Behind The Hoopla of The National Broadband Plan

The promulgation of the FCC’s National Broadband Plan caused near-orgasmic pleasure among policy wonks in D.C. and elsewhere – if only for the reason that it showed that the FCC appears to care about bringing our country’s true communicative potential into the 21st century.
But now that everybody’s had a chance to look under the hood, so to speak, of the 376-page proposal, and I got to sniff the air in D.C. myself, it’s clear that the honeymoon – if there really was one – is over. Continue reading “Behind The Hoopla of The National Broadband Plan”

Seeking Spectrum's Historical Picture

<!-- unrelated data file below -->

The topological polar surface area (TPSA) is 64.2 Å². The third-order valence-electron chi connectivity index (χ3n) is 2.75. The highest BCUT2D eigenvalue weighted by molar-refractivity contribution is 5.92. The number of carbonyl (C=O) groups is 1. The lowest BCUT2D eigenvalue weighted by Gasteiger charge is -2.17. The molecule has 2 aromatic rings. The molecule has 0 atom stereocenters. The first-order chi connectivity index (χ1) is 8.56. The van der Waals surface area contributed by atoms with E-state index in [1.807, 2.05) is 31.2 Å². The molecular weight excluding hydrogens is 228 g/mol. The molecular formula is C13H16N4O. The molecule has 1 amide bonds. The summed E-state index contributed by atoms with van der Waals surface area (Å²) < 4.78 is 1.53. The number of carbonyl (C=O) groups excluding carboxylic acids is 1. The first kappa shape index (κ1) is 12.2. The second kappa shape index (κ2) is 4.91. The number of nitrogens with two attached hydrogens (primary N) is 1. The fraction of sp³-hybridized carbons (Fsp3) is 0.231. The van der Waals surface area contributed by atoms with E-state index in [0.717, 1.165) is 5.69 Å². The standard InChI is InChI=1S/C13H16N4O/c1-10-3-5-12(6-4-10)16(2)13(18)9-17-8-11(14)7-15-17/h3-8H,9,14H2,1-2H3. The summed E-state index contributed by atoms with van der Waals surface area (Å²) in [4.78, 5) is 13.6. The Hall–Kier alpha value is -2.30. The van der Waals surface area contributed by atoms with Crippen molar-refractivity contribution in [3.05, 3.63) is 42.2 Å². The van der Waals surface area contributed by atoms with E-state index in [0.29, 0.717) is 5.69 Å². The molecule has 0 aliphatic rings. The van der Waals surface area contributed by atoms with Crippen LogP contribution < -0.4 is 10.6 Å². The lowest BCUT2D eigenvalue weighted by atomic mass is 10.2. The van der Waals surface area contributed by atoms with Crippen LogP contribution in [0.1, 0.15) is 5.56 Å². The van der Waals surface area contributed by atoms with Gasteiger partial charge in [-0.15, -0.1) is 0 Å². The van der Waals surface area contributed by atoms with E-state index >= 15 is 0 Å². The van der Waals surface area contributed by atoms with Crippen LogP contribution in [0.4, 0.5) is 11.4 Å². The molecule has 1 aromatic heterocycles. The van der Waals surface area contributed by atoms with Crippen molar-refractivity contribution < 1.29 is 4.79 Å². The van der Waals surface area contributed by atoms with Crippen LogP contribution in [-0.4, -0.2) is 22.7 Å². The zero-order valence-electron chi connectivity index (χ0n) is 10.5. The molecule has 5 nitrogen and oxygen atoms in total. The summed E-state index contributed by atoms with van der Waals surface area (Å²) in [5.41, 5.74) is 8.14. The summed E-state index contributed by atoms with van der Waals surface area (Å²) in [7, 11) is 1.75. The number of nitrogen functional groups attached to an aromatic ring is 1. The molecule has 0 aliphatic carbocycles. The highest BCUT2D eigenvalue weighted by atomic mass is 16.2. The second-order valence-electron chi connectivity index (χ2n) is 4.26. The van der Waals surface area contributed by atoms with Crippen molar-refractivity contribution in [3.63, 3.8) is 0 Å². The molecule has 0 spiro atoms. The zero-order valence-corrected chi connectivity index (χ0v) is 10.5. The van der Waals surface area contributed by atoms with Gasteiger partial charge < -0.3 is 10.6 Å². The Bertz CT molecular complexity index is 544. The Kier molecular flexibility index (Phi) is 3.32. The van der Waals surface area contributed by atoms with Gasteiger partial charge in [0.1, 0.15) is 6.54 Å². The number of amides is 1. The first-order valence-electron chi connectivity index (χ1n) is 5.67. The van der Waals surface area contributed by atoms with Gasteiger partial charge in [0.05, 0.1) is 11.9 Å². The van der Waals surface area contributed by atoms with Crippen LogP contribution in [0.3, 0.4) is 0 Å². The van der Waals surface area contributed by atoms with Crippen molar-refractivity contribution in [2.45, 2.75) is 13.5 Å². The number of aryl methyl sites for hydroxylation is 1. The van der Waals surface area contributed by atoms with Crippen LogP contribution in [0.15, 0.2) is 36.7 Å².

An interesting research project has fallen into my lap from a professor with whom I had a pretty cool class last semester. He seeks “historical visualizations” of spectrum, with an emphasis on how spectrum has been represented in the context of policy debates.
Quoth Christian Sandvig, “Here is a topic where people argue all the time about whether the spectrum is ‘full’ or ’empty’ (and about interference, whether things are ‘near’ or ‘far’, etc.) and yet the visual conventions that convey ‘fullness’ or ’emptiness’ or ‘nearness’ — how maps and diagrams and charts are made, with what shapes, at what scale — seems to be subject to a lot of cavalier manipulation.”
My task is to explore how this has occurred throughout policy-history, with deviation into related areas allowed if the graphics are compelling enough. It’s a somewhat daunting assignment because I can see getting lost in the hunt.